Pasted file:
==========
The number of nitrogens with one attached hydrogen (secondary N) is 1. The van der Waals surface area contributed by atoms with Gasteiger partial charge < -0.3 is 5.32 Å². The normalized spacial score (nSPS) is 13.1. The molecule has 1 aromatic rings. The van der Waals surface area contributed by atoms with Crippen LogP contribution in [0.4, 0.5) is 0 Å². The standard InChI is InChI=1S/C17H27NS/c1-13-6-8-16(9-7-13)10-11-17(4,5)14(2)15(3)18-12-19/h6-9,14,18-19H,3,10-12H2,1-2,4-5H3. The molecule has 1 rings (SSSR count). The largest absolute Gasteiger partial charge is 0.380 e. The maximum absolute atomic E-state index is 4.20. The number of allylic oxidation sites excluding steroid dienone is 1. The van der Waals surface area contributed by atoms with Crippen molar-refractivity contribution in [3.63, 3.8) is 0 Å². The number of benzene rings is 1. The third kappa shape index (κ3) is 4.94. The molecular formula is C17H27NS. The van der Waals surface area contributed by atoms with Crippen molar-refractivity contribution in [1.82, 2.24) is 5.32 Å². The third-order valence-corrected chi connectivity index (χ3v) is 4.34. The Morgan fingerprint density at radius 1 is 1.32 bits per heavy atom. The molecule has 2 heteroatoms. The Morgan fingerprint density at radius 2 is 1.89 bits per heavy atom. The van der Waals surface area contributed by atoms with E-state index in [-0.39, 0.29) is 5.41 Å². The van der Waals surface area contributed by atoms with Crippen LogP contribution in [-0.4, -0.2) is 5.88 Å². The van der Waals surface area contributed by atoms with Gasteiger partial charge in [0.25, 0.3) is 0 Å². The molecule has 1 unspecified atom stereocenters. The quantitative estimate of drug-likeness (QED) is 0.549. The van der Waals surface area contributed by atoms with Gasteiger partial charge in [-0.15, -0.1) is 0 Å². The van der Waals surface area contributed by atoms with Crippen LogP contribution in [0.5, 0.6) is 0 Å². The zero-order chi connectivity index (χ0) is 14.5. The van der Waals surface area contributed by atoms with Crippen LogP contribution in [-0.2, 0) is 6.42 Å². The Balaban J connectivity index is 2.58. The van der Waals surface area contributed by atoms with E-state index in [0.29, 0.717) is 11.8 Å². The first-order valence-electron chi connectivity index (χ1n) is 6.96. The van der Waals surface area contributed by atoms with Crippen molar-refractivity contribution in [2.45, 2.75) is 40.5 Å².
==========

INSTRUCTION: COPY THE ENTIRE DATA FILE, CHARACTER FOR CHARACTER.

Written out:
The number of nitrogens with one attached hydrogen (secondary N) is 1. The van der Waals surface area contributed by atoms with Gasteiger partial charge < -0.3 is 5.32 Å². The normalized spacial score (nSPS) is 13.1. The molecule has 1 aromatic rings. The van der Waals surface area contributed by atoms with Crippen LogP contribution in [0.4, 0.5) is 0 Å². The standard InChI is InChI=1S/C17H27NS/c1-13-6-8-16(9-7-13)10-11-17(4,5)14(2)15(3)18-12-19/h6-9,14,18-19H,3,10-12H2,1-2,4-5H3. The molecule has 1 rings (SSSR count). The largest absolute Gasteiger partial charge is 0.380 e. The maximum absolute atomic E-state index is 4.20. The number of allylic oxidation sites excluding steroid dienone is 1. The van der Waals surface area contributed by atoms with Crippen molar-refractivity contribution in [3.63, 3.8) is 0 Å². The number of benzene rings is 1. The third kappa shape index (κ3) is 4.94. The molecular formula is C17H27NS. The van der Waals surface area contributed by atoms with Crippen molar-refractivity contribution in [1.82, 2.24) is 5.32 Å². The third-order valence-corrected chi connectivity index (χ3v) is 4.34. The Morgan fingerprint density at radius 1 is 1.32 bits per heavy atom. The molecule has 2 heteroatoms. The Morgan fingerprint density at radius 2 is 1.89 bits per heavy atom. The van der Waals surface area contributed by atoms with E-state index in [-0.39, 0.29) is 5.41 Å². The van der Waals surface area contributed by atoms with Crippen LogP contribution in [-0.4, -0.2) is 5.88 Å². The van der Waals surface area contributed by atoms with Gasteiger partial charge in [0.25, 0.3) is 0 Å². The molecule has 1 unspecified atom stereocenters. The quantitative estimate of drug-likeness (QED) is 0.549. The van der Waals surface area contributed by atoms with Gasteiger partial charge in [-0.15, -0.1) is 0 Å². The van der Waals surface area contributed by atoms with Crippen LogP contribution in [0.5, 0.6) is 0 Å². The zero-order chi connectivity index (χ0) is 14.5. The van der Waals surface area contributed by atoms with Crippen LogP contribution in [-0.2, 0) is 6.42 Å². The Balaban J connectivity index is 2.58. The van der Waals surface area contributed by atoms with E-state index in [0.29, 0.717) is 11.8 Å². The first-order valence-electron chi connectivity index (χ1n) is 6.96. The van der Waals surface area contributed by atoms with Crippen molar-refractivity contribution in [2.45, 2.75) is 40.5 Å².